Warning: You May Need Investment Advice From A Real Person

Wall Street Two Signs

None of us make good decisions when we’re under stress. When we’re anxious or “under the gun”, we may not think clearly. These are the types of situations that may lead to a bad decision. When you make an investment decision, you may benefit from speaking with a financial professional.

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The argument for working with the advisor

A recent article in the Wall Street Journal points out research from Vanguard, the large mutual fund company. Vanguard’s research found that “broker and advisors perform a vital service by keeping clients invested for the long-term,

“The decision to stay invested during times of market stress swamps all other factors affecting retirement savings”. You probably need a third party advisor to keep you from selling investments when you’re panicked about a market downturn. By not selling, the theory goes, your investment returns are higher over the long-term.

Different compensation, different standards

There are several different levels of responsibility that financial advisors must follow. How the advisor is compensated is related to the level of responsibility the advisor has to the client.

InvestmentNews points out the proposed fiduciary rule for advisors who work with individual retirement plans. The new standard would require reps to “act in the best interest of clients”. The Secretary of Labor points out that advisors would need to “put their client’s best interest above their self-interest”.

Now, on the surface, that seems logical. However, this fiduciary standard is higher than the current standards for many advisors. In fact, commission-based compensation on retirement accounts may be banned. Reps may only be able to receive compensation on retirement business by charging an annual “wrap fee”. These fees are based on asset under management.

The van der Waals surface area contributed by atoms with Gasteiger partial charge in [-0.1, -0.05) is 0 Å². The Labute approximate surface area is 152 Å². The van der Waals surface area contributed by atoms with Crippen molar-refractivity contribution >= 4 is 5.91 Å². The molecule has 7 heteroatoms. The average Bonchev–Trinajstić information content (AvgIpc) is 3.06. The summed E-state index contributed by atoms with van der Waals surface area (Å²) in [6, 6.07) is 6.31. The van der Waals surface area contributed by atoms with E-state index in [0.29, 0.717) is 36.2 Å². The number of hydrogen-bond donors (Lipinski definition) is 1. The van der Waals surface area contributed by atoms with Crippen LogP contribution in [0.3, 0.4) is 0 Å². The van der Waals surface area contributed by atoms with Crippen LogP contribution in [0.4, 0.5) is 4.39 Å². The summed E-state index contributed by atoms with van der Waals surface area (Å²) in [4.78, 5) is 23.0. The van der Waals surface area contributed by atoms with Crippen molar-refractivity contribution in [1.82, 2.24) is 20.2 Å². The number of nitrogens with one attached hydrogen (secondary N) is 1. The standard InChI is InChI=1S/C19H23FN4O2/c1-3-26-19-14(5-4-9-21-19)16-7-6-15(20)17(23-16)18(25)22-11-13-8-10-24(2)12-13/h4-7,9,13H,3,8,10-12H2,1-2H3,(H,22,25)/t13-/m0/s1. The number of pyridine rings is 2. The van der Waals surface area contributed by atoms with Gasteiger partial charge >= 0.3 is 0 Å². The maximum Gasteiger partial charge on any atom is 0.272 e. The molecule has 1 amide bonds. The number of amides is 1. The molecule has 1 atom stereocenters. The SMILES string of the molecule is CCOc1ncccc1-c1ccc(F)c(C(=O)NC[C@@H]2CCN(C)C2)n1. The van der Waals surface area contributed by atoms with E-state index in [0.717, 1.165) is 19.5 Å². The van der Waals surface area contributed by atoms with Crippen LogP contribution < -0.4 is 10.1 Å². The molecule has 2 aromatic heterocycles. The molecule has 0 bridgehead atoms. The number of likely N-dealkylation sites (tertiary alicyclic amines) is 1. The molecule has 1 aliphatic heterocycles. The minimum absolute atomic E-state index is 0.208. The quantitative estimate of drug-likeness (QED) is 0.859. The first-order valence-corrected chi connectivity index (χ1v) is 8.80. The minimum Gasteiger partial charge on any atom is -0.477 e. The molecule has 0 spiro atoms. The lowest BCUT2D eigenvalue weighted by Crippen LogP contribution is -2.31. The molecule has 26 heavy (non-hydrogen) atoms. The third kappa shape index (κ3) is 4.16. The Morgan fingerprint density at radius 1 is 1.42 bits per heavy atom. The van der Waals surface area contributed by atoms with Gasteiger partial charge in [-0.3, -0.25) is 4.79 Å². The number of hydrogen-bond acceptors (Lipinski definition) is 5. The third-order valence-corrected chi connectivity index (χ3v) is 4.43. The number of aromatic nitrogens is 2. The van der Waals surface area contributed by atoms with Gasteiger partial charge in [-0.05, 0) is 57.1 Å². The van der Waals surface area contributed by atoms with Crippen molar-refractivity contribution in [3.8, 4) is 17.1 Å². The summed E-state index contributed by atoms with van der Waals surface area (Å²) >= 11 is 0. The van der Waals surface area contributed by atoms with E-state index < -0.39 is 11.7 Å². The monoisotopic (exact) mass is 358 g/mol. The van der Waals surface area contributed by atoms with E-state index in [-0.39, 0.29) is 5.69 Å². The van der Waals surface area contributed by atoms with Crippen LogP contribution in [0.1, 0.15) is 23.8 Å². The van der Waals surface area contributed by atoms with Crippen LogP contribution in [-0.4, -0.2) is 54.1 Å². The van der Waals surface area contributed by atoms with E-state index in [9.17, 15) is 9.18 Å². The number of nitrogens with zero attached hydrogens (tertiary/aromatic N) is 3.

Unintended consequences

The investment industry argues that the higher fiduciary standard would increase regulatory and legal costs for the profession. Advisors would shift to the wrap fee model to cover the additional costs and risks. In addition, some reps may stop doing retirement plan business, given the lower dollar amounts invested vs. the new risk levels.


Investors who previous paid a one-time commission for retirement account investments would now be assessed an annual wrap fee. Over time, the cost to invest may be higher.

Most important, the Labor Secretary suggests that small investors may be better served by using computer-programmed advice delivered by email or text message. Would this service keep a panicked investor from selling during a market crash- ultimately hurting their investment’s rate or return?

The cost may be worth it

Even if you are starting as an investor, it may be worth it to pay a “real live” advisor for advice. That person can help you make intelligent decisions when you’re under stress. Consider using an advisor to get some peace of mind about your investments.

Have you found a great working relationship with a financial advisor? I’d love to hear from you.

Ken Boyd

Author: Cost Accounting for Dummies, Accounting All-In-One for Dummies, The CPA Exam for Dummies and 1,001 Accounting Questions for Dummies

Co-Founder: accountinged.com

(email) ken@stltest.net

(you tube channel) kenboydstl

Image: Terrapin Flyer, Wall Street (CC BY-SA 2.0)

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